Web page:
“Also take for yourself quality spices—five hundred shekels of liquid myrrh, half as much sweet-smelling cinnamon (two hundred and fifty shekels), two hundred and fifty shekels of sweet-smelling cane,  five hundred shekels of cassia, according to the shekel of the sanctuary, and a hin of olive oil."  Exodus 30: 23 - 24

In looking over the ingredients I would surmise that the aroma of such a mixture would be hard to contain within a vessel.  Thus, the two women carrying this oil would have been surrounded by the permeating smell of it as they made their way to Jesus' tomb.  The tomb which at that point for them marked the end of their hope and and end to all of the dreams of experiencing the salvation their souls yearned for.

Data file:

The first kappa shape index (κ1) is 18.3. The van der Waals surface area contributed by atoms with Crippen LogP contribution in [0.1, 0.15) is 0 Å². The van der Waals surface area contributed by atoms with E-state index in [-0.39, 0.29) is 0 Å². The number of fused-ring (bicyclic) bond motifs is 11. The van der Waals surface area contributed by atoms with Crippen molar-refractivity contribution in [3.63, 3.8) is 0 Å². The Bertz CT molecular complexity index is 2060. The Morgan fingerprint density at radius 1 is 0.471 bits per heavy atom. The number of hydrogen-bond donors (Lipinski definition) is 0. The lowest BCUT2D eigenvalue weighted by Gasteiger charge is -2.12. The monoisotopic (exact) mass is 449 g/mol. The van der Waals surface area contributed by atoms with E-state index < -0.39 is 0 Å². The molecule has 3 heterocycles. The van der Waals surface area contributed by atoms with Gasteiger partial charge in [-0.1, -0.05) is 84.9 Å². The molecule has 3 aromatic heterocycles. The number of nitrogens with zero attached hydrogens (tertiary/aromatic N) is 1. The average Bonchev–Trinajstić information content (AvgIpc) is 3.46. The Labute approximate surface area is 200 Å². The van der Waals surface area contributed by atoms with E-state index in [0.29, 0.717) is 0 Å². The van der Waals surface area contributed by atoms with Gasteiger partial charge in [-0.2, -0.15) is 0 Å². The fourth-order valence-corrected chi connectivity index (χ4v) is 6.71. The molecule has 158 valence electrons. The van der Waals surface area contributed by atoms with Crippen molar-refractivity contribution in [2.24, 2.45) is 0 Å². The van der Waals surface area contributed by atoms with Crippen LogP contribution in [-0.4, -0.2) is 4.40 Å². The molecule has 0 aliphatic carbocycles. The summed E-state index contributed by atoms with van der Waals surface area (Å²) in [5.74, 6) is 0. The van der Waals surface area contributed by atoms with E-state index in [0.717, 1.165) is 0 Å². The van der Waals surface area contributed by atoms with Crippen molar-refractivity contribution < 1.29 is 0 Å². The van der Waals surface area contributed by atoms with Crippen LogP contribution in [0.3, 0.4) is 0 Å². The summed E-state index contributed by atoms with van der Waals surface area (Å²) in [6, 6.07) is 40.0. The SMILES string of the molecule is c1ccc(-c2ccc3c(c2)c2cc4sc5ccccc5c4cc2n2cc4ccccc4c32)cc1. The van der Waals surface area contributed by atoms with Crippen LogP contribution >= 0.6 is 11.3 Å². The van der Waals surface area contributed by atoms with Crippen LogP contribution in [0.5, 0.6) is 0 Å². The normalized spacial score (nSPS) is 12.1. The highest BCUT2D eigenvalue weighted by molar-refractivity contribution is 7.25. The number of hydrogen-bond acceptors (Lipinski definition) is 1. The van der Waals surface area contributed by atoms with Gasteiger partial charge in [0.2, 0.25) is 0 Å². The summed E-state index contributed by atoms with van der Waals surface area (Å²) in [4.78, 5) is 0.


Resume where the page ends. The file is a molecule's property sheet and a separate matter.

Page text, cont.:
Now, fast forward in this story.  The two women who are walking, talking, grieving, and carrying this fragrant oil come upon a scene that incredibly impacts their composure - actually we are told by Mark that these women were affected so profoundly by what they had seen that they "...fled...trembled...[and were described as]..afraid..."

Now I want to ask you to consider for a momentHave you ever had an impactful experience in your past that was associated with a scent?  I know I have many such experiences.  And, thinking about many of them I have to confess that none of them come anywhere close to what these two women experienced that morning.  

Personally, I find it amazing how just encountering the smells I associate with such experiences tend to draw me right back to those memories.  It is those types of associations then which got me to thinking about these women and the scent of the oil they were carrying.  Here we see the smell of an oil used to consecrate the things and the priests in the Jewish temple, which God used to etch a memory of hope in these two women.